Behind every great ecommerce website is a database, and in the early 2000s Amazon.com’s database was not keeping up with the company’s business.
Part of the problem was that Amazon didn’t have just one database – it relied on a series of them, each with its own responsibility. As the company headed toward becoming a $10 billion business, the number and size of its SQL databases exploded and managing them became more challenging. By the 2004 holiday shopping rush, outages became more common, caused in large part by overloaded SQL databases.
Something needed to change.
But instead of looking for a solution outside the company, Amazon developed its own database management system. It was a whole new kind of database, one that threw out the rules of traditional SQL varieties and was able to scale up and up and up. In 2007 Amazon shared its findings with the world: CTO Werner Vogels and his team released a paper titled “Dynamo – Amazon’s highly available key value store.” Some credit it with being the moment that the NoSQL database market was born.
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The problem with SQL
The relational databases that have been around for decades and most commonly use the SQL programming language are ideal for organizing data in neat tables and running queries against them. Their success is undisputed: Gartner estimates the SQL database market to be $30 billion.
But in the early to mid-2000s, companies like Amazon, Yahoo and Google had data demands that SQL databases just didn’t address well. (To throw a bit of computer science at you, the CAP theorem states that it’s impossible for a distributed system, such as a big database, to have consistency, availability and fault tolerance. SQL databases prioritize consistency over speed and flexibility, which makes them great for managing core enterprise data such as financial transactions, but not other types of jobs as well.)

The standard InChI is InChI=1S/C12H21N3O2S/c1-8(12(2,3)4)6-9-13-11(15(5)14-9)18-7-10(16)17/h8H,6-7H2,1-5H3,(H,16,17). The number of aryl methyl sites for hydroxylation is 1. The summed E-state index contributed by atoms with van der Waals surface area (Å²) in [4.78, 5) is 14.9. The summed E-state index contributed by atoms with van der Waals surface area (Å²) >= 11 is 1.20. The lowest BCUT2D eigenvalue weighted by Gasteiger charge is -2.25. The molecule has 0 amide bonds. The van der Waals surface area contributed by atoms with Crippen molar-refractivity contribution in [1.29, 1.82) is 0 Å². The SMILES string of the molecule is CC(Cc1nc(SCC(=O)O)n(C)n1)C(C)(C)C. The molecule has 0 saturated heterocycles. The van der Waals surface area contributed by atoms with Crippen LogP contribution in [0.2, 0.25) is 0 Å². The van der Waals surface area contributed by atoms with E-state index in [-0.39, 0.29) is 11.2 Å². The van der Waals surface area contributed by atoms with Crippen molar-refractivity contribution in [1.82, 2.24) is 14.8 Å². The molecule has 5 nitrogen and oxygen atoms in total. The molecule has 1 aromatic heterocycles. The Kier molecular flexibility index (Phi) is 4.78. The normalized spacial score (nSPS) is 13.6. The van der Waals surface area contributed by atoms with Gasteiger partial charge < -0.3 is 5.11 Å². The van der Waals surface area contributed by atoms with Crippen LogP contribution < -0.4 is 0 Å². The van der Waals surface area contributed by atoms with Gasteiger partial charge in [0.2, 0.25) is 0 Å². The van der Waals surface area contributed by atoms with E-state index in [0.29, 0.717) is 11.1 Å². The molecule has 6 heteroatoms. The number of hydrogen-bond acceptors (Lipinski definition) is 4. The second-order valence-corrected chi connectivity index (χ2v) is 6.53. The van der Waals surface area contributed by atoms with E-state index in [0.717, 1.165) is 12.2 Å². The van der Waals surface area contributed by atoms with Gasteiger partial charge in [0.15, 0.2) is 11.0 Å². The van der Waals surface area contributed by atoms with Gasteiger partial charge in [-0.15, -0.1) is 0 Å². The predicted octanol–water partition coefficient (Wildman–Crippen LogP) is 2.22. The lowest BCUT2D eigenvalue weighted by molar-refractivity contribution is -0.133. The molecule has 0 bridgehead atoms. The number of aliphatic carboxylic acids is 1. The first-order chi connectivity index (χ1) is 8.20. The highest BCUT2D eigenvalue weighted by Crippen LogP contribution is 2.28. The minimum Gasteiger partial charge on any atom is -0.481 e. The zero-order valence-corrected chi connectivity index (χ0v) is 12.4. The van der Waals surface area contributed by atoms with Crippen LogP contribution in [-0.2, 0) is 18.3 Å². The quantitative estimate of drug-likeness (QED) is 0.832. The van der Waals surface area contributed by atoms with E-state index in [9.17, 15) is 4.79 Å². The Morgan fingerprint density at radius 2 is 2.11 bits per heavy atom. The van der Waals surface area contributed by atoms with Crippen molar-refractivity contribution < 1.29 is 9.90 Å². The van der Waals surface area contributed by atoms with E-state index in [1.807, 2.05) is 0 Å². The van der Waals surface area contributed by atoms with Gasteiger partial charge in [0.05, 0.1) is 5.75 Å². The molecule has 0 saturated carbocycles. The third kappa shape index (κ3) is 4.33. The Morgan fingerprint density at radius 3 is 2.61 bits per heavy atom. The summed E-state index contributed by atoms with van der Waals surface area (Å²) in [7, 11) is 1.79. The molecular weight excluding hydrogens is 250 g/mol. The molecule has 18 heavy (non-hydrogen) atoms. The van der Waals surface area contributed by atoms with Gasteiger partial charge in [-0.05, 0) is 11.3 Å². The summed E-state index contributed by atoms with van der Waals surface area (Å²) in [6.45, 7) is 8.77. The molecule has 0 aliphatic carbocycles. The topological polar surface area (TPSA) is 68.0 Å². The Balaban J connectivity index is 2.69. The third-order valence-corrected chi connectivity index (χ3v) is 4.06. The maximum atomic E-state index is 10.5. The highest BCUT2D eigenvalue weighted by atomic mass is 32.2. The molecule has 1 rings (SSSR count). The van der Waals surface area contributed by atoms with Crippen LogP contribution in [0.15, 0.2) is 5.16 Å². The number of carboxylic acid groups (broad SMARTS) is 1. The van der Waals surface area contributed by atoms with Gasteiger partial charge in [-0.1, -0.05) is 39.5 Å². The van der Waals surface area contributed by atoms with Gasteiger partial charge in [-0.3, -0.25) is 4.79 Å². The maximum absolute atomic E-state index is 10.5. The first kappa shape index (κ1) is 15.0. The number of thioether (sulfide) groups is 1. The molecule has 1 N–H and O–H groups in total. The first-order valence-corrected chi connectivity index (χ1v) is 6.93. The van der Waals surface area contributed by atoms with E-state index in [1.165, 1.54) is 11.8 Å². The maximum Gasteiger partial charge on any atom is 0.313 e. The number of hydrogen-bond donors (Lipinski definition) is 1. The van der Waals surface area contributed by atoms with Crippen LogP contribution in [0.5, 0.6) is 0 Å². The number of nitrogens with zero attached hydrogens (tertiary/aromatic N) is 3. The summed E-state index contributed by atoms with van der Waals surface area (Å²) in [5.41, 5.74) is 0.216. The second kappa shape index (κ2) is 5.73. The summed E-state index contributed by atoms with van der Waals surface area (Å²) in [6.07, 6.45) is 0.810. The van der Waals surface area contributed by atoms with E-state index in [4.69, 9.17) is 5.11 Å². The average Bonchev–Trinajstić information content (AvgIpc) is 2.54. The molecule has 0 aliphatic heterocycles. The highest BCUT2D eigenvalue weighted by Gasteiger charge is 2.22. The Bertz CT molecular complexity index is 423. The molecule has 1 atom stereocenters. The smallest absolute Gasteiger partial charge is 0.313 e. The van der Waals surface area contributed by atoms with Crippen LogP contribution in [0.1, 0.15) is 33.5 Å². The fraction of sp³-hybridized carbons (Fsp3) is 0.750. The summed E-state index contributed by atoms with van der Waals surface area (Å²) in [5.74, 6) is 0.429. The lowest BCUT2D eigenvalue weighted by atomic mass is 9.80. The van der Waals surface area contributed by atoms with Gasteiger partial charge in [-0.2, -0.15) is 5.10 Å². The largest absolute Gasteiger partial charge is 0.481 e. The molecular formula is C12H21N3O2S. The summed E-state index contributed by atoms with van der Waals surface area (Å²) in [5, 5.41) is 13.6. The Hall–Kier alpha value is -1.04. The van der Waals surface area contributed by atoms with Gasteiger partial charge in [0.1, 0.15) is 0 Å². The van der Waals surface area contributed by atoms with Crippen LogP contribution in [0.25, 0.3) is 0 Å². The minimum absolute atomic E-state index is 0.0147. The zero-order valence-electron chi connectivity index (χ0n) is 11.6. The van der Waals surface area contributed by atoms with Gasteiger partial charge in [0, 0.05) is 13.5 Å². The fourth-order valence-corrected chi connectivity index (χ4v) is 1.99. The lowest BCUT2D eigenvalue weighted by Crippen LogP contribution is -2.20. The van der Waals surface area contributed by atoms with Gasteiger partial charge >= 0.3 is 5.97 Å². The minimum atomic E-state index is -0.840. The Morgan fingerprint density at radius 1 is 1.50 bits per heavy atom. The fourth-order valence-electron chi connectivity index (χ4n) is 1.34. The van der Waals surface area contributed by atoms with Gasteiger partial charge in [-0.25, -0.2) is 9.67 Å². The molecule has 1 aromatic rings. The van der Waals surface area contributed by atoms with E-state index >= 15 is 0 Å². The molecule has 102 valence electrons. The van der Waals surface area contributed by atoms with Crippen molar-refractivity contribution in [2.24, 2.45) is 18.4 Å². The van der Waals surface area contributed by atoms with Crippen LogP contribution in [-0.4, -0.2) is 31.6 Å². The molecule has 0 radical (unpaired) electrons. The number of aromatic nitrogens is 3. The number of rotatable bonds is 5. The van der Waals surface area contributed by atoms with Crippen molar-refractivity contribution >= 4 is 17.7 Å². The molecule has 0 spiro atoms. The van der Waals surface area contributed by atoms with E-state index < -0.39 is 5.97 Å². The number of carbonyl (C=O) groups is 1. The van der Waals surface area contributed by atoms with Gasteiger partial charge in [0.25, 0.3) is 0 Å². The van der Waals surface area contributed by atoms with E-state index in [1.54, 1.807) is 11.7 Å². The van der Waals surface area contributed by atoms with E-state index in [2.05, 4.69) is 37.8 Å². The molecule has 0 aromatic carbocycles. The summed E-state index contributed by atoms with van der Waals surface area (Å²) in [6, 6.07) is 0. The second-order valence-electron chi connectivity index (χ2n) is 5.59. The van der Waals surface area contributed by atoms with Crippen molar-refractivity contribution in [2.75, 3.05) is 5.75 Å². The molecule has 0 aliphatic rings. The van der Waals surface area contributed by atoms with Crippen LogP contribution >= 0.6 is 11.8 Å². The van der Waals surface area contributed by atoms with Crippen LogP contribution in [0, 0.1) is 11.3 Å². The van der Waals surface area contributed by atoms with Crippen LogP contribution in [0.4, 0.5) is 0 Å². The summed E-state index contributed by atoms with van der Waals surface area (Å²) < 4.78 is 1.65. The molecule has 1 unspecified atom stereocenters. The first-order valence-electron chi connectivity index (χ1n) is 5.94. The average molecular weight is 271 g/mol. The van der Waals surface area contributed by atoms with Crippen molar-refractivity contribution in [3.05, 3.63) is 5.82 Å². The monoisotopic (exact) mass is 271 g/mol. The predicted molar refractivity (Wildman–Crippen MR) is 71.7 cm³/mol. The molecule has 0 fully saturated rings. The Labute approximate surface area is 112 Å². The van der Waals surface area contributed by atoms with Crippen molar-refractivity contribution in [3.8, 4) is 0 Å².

Take Amazon’s online shopping cart service, for example. Customers browse the ecommerce website and put something in their virtual shopping cart where it is saved and potentially purchased later. Amazon needs the data in the shopping cart to always be available to the customer; lost shopping cart data is a lost sale. But, it doesn't necessarily need every node of the database all around the world to have the most up-to-date shopping cart information for every customer. A SQL/relational system would spend enormous compute resources to make data consistent across the distributed system, instead of ensuring the information is always available and ready to be served to customers.
One of the fundamental tenets of Amazon’s Dynamo, and NoSQL databases in general, is that they sacrifice data consistency for availability. Amazon’s priority is to maintain shopping cart data and to have it served to customers very quickly. Plus, the system has to be able to scale to serve Amazon’s fast-growing demand. Dynamo solves all of these problems: It backs up data across nodes, and can handle tremendous load while maintaining fast and dependable performance.
“It was one of the first NoSQL databases,” explains Khawaja Shams, head of engineering at Amazon DynamoDB. “We traded off consistency and very rigid